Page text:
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Welcome to
Secret Breakfast

An exclusive newsletter, the best place to start your day and feel like a minor-league alchemist cooking you pasta in any conceivable way, except the proper one
Hi there!

Are you familiar with the expression "Creepypastas"? 

My first guess was: it must be a kind of unthinkable pasta, as in Single cream, pineapple, and marinated anchovies spaghetti (no recipe will be linked this time). 

Creepypastas are something else: horror-related legends or images that have been copied and pasted around the Internet. Slender Man is a creepypasta. 

Let's get back to food. Italian physicist and Nobel Laureate Giorgio Parisi suggested cooking pasta with the heat off to save energy and money amid the cost-of-living crisis. How do you do that?
  • Bring water to boiling point
  • Dive the pasta in
  • Turn off the heat and use a lid
  • Pray for about 3 minutes
  • Save about 8 minutes of cooking time
Does it work? It does and it does not. You may get the pasta cooked, but it will be gluey/rubbery.

Another alternative method could be the passive cooking of the pasta. 
  • pasta in boiling water
  • cooking it for just two minutes,
  • then turn off the heat
  • cover for the rest of the required time

The third weird idea, cold cooking
  • uncooked pasta in cold water (1 LT x 100 gr)
  • turn on the heat
  • as the water gets hotter you take away the water in excess

And now I just crave some Ottolenghi's One-Pan Pasta With Harissa Bolognese (★recipe, original here): you just need about 90 minutes in the oven. 

That's the only creepy-pasta I want. 


PS: if you also need some Kenji López-Alt pasta science, I got you covered.

Picture: the iconic Glasspot by KnIndustrie
→  Michael Pollan, This is your mind on plants (🇮🇹Italian edition)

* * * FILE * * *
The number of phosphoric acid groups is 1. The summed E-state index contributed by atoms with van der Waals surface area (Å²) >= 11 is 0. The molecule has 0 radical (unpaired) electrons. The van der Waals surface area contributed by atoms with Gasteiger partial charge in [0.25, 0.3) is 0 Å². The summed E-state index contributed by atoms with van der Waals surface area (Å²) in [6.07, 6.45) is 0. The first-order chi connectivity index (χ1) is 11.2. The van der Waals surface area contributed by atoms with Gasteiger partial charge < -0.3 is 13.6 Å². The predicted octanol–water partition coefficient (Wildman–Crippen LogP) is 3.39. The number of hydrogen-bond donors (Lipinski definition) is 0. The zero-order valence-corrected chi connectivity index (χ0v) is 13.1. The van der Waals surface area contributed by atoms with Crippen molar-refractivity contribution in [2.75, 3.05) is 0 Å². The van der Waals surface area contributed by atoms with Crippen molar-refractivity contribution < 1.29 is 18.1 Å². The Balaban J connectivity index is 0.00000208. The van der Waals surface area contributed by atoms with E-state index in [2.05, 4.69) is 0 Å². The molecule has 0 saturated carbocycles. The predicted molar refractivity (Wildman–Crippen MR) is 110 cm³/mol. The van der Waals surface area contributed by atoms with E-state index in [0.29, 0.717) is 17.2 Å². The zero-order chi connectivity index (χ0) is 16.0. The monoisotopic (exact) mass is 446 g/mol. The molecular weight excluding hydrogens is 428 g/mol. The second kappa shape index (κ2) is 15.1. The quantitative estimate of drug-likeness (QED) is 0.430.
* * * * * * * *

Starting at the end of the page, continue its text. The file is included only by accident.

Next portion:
The reason why the bad press is, in fact, the good press can be explained by this headline:
Now I just can't wait for Hulu's Chefs vs Wild, where cooking meets survivalism, or just where chefs wear waterproof hoods.

You can laugh at them now, but when Greta Thunberg's prophecy will be fulfilled, remembering this show could save your life. 

PS: The series is produced by David Chang in conjunction with Vox Media Studios.

PPS: In the waiting, you can click play here: Chef's Table - Season 1, Episode 3, Francis Mallmann. 
If Instagram was made of cookies

Sometimes I'm tired and my book suggestions are cheap (or just "not my cup of tea"). But who doesn't like cookies? Corianne Froese is the blue fairy of "cookie couture". Think about gradients, brush pens, and sugar coatings. Here you have them all, edible. 

Cookie Couture: A Guide to Cookies Almost Too Pretty to Eat by Corianne Froese
→ Shortplot:
🍪 🌈 🍪 🌈
This is the space where I share some food (un)related stuff of my week 

☕️Blank Street Coffee Is Suddenly Inescapable 🍣Jiro Dreams of Sushi and the Debate Over ‘Authentic’ Cuisine 💔When you fall in love, you lose an average of two close friends 🍸Yana Volfson's Yuzu Raspado with Mezcal (★recipe) 🇮🇩Three dishes that will bring you in Indonesia right now: Sate Kambing (★recipe), Gohu Ikan Gendar (★recipe), Gurame Bakar (★recipe) ↩️How the Apple AirTag became a gift to stalkers 🎧If you read the episode's names, America's Test Kitchen Proof podcast looks like a far relative of Secret Breakfast 🥗They say: you never post salad recipes. Yes, I do not, but we can make an exception for pomegranates and beetroot (★recipe) ✅After 7 years of bullet journaling on an A5 blank notebook, I am going A6 and have just ordered a 2023 Hobonichi Techo, the Japanese version. Anyone else?
Daniel M. Lavery / Lapham's Quarterly
Prince Condé’s maître d’hôtel, François Vatel is well known because he died by suicide on account of a delayed shipment of fish that disrupted his plans for the king’s dinner. He’s often erroneously credited with the invention of crème Chantilly (★recipe) and most of what we know about Vatel is wrong (and it's not Gérard Depardieu's fault).
Samia Madwar  / The Walrus
There is no recorded date or location of its invention, but hummus is everywhere. The thing is that it belongs to different countries. That's why it can be a matter of cultural appropriation. 
Secret Breakfast is a newsletter
Piero Macchioni
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